That said, Democrats and the public must recognize that LePage’s strategy has worked. His 2011 welfare cuts and tax cuts are permanent (a biannual $400 million dollar revenue loss). The 2013 “grand compromise” slightly raising sales, meal and lodging taxes will generate approximately $146 million biannually, but these tax increases expire in two years. Another $70 million in revenue (presumably non-lapsing) is produced by ending some sales tax exemptions and limiting income tax deductions. Bottom line: in 2015 we will again face a significant revenue gap, and depending on the economy, we’ll be more or less where we were a month ago.
In the interim, the $216 million in compromise state tax revenues will allow revenue sharing to be partially restored. State school aid will be cut less sharply, and some important welfare programs will be preserved, but property taxes in many, if not most, Maine towns will almost certainly have to be raised to cover essential municipal services.
In short, the governor has given up very little – not on taxes, and not in other areas that divide Democrats and Republicans. The hospital debt will be repaid on LePage’s terms, and Maine will not participate in Obamacare’s expansion of health care coverage. Fifty-one legislative enactments (many with broad bipartisan support) were vetoed by the governor, and his veto was sustained 48 times by flip-flopping, no-compromise Republican legislators.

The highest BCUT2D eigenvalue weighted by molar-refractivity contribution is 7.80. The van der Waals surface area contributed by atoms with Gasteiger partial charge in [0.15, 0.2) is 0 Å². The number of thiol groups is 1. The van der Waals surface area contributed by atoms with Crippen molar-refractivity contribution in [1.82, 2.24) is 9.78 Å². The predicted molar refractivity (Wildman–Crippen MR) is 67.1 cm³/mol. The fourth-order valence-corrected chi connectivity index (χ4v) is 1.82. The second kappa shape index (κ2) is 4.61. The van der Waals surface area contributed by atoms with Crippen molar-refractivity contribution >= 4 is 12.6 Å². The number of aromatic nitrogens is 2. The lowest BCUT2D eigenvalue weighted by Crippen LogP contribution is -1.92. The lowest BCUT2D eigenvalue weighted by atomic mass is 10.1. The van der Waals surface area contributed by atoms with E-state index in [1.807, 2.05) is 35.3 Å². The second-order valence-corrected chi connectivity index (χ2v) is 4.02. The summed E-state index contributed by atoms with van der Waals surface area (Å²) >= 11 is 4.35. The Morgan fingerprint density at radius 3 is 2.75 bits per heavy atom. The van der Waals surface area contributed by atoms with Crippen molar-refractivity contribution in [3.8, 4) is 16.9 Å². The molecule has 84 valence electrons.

The Democrats, on the other hand, have been “compromised” in 2011 and 2013.
This can’t go on. They need to take a stand or there will be nothing left of responsible state government.
That stand should be taken on expanded health-care coverage. Use the initiative process; get the needed signatures before the Legislature meets in January; force a legislative/voter reconsideration of this vital issue. If expanded health-care coverage is approved, the looming 2015 tax and budget issues are more likely to be addressed responsibly.
If the initiative fails, Democrats and Maine people face a grim future.
Orlando Delogu of Portland is emeritus professor of law at the University of Maine School of Law and a longtime public policy consultant to federal, state, and local government agencies and officials. He can be reached at email@example.com.